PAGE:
Central Connecticut Counterculture

, Malcolm A. Kline, Leave a comment

When I recently had the pleasure of meeting Dr. Jay Bergman of Central Connecticut State University (CCSU), I couldn’t help but wonder, what’s a nice guy like this doing teaching in a school like that?

When he complained in a letter to the local newspaper about the lack of intellectual diversity at CCSU, he cited as an example the day-long forum on slavery reparations in the United States held by the African Studies Program (ASP). Dr. Bergman pointed out that the same department was entirely mute on the subject of the enslavement of Africans by Africans taking place to this day in the Sudan, and for this analysis got a stinging rebuke in that same newspaper from the chairman of the African Studies Program at CCSU.

“The protests against reparations stand on the same platform that produced apartheid, Hitler, and the KKK,” the chairman and a colleague said. “Bergman and his colleagues’ cloaked-daggered statements suggest that blacks do not have the intellectual capacity to decide what is best for them and how injustices should be remedied. It is unfortunate that the blind rage of hatred against black skin holds so many minds captive both in academic gowns and pinstripe suits, as well as white hoods.”

That same African Studies Program remains mute on the human rights abuses of the government of the African nation of Zimbabwe, Dr. Bergman told me. Indeed, I could find no recent mention of it in the ASP’s Africa Update.

Nor does the blinkers-on approach to learning end there. “When students hear from most professors on most issues, they get what the Communist Party used to call ‘The Party Line,’” said Dr. Bergman, who specializes in the history of the Soviet Union. “In 14 years at CCSU, no program has featured a speaker who takes the pro-life view of abortion or who is in favor of gun rights.”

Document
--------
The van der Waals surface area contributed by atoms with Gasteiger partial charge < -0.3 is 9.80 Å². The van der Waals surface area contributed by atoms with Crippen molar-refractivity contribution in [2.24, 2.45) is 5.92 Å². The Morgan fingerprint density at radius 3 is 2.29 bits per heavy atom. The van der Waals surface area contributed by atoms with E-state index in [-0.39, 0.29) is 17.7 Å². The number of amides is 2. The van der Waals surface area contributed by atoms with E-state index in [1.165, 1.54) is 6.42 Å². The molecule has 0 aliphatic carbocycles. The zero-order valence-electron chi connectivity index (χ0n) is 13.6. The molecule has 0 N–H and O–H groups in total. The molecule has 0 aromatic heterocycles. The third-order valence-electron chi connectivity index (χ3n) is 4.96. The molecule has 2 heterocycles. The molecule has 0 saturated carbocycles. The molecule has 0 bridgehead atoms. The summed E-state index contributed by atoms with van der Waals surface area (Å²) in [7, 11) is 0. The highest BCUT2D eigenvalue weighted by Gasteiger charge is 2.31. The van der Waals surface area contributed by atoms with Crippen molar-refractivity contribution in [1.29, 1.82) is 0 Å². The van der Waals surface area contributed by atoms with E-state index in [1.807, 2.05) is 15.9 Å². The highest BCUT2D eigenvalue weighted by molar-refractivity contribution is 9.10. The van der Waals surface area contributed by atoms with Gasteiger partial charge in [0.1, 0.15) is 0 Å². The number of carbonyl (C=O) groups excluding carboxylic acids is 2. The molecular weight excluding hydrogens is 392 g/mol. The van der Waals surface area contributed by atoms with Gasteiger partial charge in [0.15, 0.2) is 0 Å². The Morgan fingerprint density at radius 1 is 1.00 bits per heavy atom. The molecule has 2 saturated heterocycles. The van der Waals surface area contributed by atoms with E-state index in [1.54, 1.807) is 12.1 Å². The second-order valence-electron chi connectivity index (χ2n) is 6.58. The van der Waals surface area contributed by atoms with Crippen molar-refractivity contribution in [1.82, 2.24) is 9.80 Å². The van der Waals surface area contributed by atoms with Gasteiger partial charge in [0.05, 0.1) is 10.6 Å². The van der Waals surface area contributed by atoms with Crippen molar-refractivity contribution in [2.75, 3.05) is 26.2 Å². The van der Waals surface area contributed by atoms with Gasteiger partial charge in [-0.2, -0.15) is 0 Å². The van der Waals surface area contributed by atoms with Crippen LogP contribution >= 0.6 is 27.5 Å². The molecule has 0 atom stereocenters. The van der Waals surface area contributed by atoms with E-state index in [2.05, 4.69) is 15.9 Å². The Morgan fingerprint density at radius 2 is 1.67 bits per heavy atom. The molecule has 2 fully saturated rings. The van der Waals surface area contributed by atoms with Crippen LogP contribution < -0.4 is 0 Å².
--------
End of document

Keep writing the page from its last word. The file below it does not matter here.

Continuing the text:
“When two students sent a letter to a lesbian professor denouncing homosexuality, it brought on a faculty protest.”

Few faculty members spoke up in Dr. Bergman’s defense when the Africa Studies Program head viciously attacked him. The president of the school privately commended him for his work and publicly disagreed with Dr. Bergman’s comments on the lack of intellectual diversity at CCSU.

The president of CCSU has been having a few problems of his own lately, mostly self-inflicted. As The New York Times reported this past March, “Richard L. Judd, the university president since 1996, has been accused of borrowing material from at least three sources without attribution when he wrote a Feb. 26 article for The Hartford Courant about the conflict between Greece and Turkey over the island of Cyprus.” One of those sources was The New York Times editorial page.

Dr. Judd’s indiscretions predated the flap over the editorial. As The New York Times reported, “Mr. Judd was reprimanded by the board [of trustees] in 2002 after using flashing lights on his car and pretending his university identification was a police badge to pull over a motorist in Newington.” Dr. Judd is retiring in July.

Dr. Bergman himself is a distinguished professor of history who has published more articles than many of his colleagues have read. The school he works for has racked up other, more dubious distinctions.

“The Women’s Studies Department openly declares itself to be an arm of the feminist movement,” Dr. Bergman points out. “Expand your education,” the department’s web page urges. “Empower your voice. Enlarge your mind.”

One way in which the department tried to do this was via a conference last fall entitled “Breast Unveiled,” which promised to explore “the cultural, cinematic, medical, and media views of the female breast.” When I asked the media contact for the event if many men attended the conference, she laughed and said, “There were a few.”

Malcolm A. Kline is the executive director of Accuracy in Academia.

 

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